This is, actually, a field trip report. Today Jamie Ratliff's survey class and several of my students (from curatorial and senior thesis classes) toured the fascinating exhibition at the Horse Park. If you have not already seen this exhibition, you might want to make a visit before WEG officially kicks off. One of the prized items on view is the Standard of Ur, a "standard" (pun intended) at the British Museum. This hollow box decorated with shell, red limestone and lapis was created more than 4500 years ago; its purpose is unknown. Its two faces depict war scenes and peace scenes. Interestingly, the side greeting visitors was that of war. We spent a good while looking at this object, but I personally could have stayed there for several more minutes. Think of all of the art historical terms that you know that you could use to discuss this object (register, relief, narrative, figurative, hieratic). Special thanks to Jamie, Greg, and Dr. Emerick for accompanying our group. A special shout out goes to Daniel Ware and superstar Nate for joining us. Hope you enjoyed it, too!

Friday, September 17, 2010

Read all about it (online)!

Read senior art history student Cortney Thorn's article on fellow art historian Hannah Snider's upcoming curatorial project in this week's issue of The Georgetonian.

Also, Caliesha Comely and Victoria Engelhardt tell you how to "immerse yourself in the arts" on campus, and Jonathan Balmer takes on the new Ke$ha album.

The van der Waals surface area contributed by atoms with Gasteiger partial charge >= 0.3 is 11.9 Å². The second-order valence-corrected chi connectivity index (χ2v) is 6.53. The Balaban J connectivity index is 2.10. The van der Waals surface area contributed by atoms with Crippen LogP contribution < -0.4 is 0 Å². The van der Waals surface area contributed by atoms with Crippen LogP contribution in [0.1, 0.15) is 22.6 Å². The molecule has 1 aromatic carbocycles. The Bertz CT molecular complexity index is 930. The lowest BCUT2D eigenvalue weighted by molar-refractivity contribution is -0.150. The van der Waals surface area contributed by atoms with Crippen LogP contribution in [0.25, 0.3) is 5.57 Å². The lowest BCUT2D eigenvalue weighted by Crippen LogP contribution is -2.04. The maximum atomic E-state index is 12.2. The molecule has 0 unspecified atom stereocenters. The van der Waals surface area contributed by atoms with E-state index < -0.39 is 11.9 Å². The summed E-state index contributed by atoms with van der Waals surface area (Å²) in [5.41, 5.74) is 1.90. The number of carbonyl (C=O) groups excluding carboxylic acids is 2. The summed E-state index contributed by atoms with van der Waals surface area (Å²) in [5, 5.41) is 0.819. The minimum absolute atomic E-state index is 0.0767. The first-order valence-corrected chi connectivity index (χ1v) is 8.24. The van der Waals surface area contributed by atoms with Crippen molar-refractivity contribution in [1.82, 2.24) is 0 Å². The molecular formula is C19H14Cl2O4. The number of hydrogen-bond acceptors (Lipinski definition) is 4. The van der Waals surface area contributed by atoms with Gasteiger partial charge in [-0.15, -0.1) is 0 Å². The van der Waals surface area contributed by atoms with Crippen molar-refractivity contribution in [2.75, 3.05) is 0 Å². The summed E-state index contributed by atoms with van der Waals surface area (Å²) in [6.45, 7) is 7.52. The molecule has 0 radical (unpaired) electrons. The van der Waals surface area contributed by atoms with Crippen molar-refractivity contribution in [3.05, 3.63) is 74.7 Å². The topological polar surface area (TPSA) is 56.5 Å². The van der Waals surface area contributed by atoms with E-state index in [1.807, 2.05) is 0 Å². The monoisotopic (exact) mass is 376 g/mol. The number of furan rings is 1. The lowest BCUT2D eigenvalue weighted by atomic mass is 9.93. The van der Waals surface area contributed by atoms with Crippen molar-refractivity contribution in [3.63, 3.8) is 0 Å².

Check it all out at the link below:

Thursday, September 16, 2010

Opportunity: Show Your Equine Art--deadline 9/28; event 10/6

During the World Equestrian Games Brumfield Hay & Grain will host a local equine artist showcase. The event will be held on Weds. October 6th from 6-8 pm. This is a great opportunity for everyone to get an exhibition under their belt. This information came from Senior art major, Ryleyanne. Thanks a bunch, Ryleyanne. Students, show your work! For more information, email

Opportunity: Free Materials

from Prof. Jamie Ratliff: Free materials for artists! Zero Landfill is an up-cycling event in Louisville. We "pollinate" a site with materials (tile, stone, glass, fabric, etc) & then anyone "harvests" the materials so they don't go to a landfill. Pick up dates: 9/24, 3-7pm, 9/25, 9am-1pm, 10/1, 3-7pm. 257 Quartermaster Court, Jeffersonville, IN. It's all free...!!! IIDA Louisville/Lexington (International Interior Design Association) Thanks, Jamie, for sending this on...

An Asterisk